Lawrence, I agree with you that pastiche dominates the artworld. Another way of thinking about this is via Jameson’s point in *Postmodernism*: writers don’t have styles, they refer to styles. That is, texts aren’t trying to represent “the world,” but instead they are representing past texts, which Linda Hutcheon would say is as close as we can get to past worlds.
Now, I don’t necessarily see hip-hop as pastiche. It reminds me far more of modernist-era citation styles. Eliot, Pound, and Zukofsky crib from countless sources, but the poetry is always Eliotic, Poundian, Zuko-licious. Likewise, when RZA assembles records for Wu Tang tracks, he creates his own world—which is why his style is always called “cinematic”—you know, we now think that any art that actually describes a world is a film.
The real hip-hop pastiche is in the nostalgia acts that try to sound like old-school hip hop, like Jurassic Five. Here, their music creates not a world but refers to some other’s world: Kurtis Blow or whathaveyou.
I do think that traditional rhetoric gives us a way of seeing writing as made up of invention, arrangement, and style, where invention often involves the use of commonplaces (topoi), and arragement often involves the use of common structures, enthymemes, genres, etc. Style is what separates my rhetorical act as original.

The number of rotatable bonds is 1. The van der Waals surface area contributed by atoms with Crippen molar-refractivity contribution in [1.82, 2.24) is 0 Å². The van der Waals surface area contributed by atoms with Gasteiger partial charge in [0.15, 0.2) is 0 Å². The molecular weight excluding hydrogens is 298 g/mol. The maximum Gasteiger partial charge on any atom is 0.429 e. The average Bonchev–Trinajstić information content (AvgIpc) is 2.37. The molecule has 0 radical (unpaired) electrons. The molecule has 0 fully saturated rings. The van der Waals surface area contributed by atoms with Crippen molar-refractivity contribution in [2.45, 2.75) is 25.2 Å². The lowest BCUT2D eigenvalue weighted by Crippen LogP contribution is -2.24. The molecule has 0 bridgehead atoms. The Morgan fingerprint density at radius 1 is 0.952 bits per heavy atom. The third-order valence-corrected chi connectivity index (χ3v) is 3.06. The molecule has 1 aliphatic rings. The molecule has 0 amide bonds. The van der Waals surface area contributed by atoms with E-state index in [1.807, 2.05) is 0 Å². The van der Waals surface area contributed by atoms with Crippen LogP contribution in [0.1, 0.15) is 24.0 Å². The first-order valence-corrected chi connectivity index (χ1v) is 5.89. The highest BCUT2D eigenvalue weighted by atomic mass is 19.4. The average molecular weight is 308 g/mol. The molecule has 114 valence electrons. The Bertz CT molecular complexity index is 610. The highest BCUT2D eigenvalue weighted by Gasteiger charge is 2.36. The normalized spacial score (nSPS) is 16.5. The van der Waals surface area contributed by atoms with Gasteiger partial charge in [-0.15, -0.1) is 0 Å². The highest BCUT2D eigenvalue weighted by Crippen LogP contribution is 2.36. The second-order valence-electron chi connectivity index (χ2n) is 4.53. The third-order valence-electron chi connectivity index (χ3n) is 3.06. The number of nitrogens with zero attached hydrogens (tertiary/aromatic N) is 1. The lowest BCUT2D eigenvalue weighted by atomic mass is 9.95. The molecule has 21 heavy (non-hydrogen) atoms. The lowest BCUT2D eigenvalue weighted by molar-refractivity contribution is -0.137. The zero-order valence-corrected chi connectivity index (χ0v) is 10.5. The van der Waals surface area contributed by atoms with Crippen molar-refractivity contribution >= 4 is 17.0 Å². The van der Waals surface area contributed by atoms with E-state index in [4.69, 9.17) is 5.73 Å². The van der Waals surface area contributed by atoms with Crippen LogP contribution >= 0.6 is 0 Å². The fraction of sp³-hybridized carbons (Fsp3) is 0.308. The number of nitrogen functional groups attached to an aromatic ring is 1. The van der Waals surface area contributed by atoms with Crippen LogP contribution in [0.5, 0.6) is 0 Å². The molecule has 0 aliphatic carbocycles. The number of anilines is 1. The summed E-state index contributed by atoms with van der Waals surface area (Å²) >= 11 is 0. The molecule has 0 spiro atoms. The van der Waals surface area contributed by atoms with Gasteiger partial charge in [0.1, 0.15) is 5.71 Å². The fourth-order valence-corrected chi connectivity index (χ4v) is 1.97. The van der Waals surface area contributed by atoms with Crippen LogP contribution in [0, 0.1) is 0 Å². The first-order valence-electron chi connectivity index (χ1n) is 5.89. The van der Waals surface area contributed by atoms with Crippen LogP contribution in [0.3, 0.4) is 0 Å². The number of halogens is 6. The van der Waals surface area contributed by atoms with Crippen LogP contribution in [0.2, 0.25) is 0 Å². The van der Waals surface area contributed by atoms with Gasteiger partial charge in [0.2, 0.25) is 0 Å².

We really see this in Lil Wayne’s mixtapes. Here’s a guy who just grabs popular songs, loops the melodic passages, and spits incredible rhymes over them. The music or rhythm track will be instantly identifiable as someone else’s, but all together, you know it’s a Lil Wayne song.
With found art, I always think of it in terms of framing. (Which is why photography is art, contra those who argue that it is presentation and not re-presentation, and so not art.) If you find a wonderful piece of driftwood, you need not do anything besides “frame” it to transform it into art. The act of framing removes it from one context and inserts it into another, which changes the signification. A rock becomes a sign when thus articulated. A sentence from a newspaper becomes a line in a poem. Stanley Fish’s names on the blackboard become a poem. A urinal becomes a sculpture.
The meaning no longer comes from the original source but from the artist, who in reframing something rearticulates it as his own sign. The artist might want the audience to remember the original connotations—you can usually tell this by how obvious the quotation is. Really, all language is found art. My words are the same words every English speaker uses. But I articulate them. I imbue them with meaning.